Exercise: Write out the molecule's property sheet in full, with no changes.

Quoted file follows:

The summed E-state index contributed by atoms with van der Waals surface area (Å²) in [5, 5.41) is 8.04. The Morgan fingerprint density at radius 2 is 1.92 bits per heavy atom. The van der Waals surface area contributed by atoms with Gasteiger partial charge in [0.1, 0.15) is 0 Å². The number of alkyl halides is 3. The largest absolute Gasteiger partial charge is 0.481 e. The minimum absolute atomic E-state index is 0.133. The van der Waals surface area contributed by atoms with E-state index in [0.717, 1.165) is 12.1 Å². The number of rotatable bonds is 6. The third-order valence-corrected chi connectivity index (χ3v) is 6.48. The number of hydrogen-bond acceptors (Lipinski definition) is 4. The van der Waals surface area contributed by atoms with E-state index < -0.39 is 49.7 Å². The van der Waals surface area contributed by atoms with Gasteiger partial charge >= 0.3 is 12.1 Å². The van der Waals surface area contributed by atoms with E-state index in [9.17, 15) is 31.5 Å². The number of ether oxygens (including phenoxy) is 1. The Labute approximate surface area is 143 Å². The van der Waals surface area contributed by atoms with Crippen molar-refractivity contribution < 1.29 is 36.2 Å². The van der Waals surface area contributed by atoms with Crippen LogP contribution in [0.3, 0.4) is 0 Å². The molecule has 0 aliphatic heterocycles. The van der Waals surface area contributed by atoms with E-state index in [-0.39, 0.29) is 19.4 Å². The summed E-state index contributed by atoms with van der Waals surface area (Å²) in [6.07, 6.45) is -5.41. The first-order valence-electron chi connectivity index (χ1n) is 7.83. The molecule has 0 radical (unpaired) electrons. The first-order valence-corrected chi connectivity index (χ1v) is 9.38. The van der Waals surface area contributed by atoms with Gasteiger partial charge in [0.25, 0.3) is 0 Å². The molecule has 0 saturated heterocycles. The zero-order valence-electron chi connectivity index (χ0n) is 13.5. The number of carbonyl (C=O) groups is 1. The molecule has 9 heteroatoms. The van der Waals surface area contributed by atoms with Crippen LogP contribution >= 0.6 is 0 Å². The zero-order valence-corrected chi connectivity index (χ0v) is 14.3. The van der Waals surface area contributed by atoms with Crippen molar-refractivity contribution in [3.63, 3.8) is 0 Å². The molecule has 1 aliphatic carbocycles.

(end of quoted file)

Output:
The summed E-state index contributed by atoms with van der Waals surface area (Å²) in [5, 5.41) is 8.04. The Morgan fingerprint density at radius 2 is 1.92 bits per heavy atom. The van der Waals surface area contributed by atoms with Gasteiger partial charge in [0.1, 0.15) is 0 Å². The number of alkyl halides is 3. The largest absolute Gasteiger partial charge is 0.481 e. The minimum absolute atomic E-state index is 0.133. The van der Waals surface area contributed by atoms with E-state index in [0.717, 1.165) is 12.1 Å². The number of rotatable bonds is 6. The third-order valence-corrected chi connectivity index (χ3v) is 6.48. The number of hydrogen-bond acceptors (Lipinski definition) is 4. The van der Waals surface area contributed by atoms with E-state index < -0.39 is 49.7 Å². The van der Waals surface area contributed by atoms with Gasteiger partial charge >= 0.3 is 12.1 Å². The van der Waals surface area contributed by atoms with E-state index in [9.17, 15) is 31.5 Å². The number of ether oxygens (including phenoxy) is 1. The Labute approximate surface area is 143 Å². The van der Waals surface area contributed by atoms with Crippen molar-refractivity contribution < 1.29 is 36.2 Å². The van der Waals surface area contributed by atoms with Crippen LogP contribution in [0.3, 0.4) is 0 Å². The molecule has 0 aliphatic heterocycles. The van der Waals surface area contributed by atoms with E-state index in [-0.39, 0.29) is 19.4 Å². The summed E-state index contributed by atoms with van der Waals surface area (Å²) in [6.07, 6.45) is -5.41. The first-order valence-electron chi connectivity index (χ1n) is 7.83. The molecule has 0 radical (unpaired) electrons. The first-order valence-corrected chi connectivity index (χ1v) is 9.38. The van der Waals surface area contributed by atoms with Gasteiger partial charge in [0.25, 0.3) is 0 Å². The molecule has 0 saturated heterocycles. The zero-order valence-electron chi connectivity index (χ0n) is 13.5. The number of carbonyl (C=O) groups is 1. The molecule has 9 heteroatoms. The van der Waals surface area contributed by atoms with Crippen LogP contribution >= 0.6 is 0 Å². The zero-order valence-corrected chi connectivity index (χ0v) is 14.3. The van der Waals surface area contributed by atoms with Crippen molar-refractivity contribution in [3.63, 3.8) is 0 Å². The molecule has 1 aliphatic carbocycles.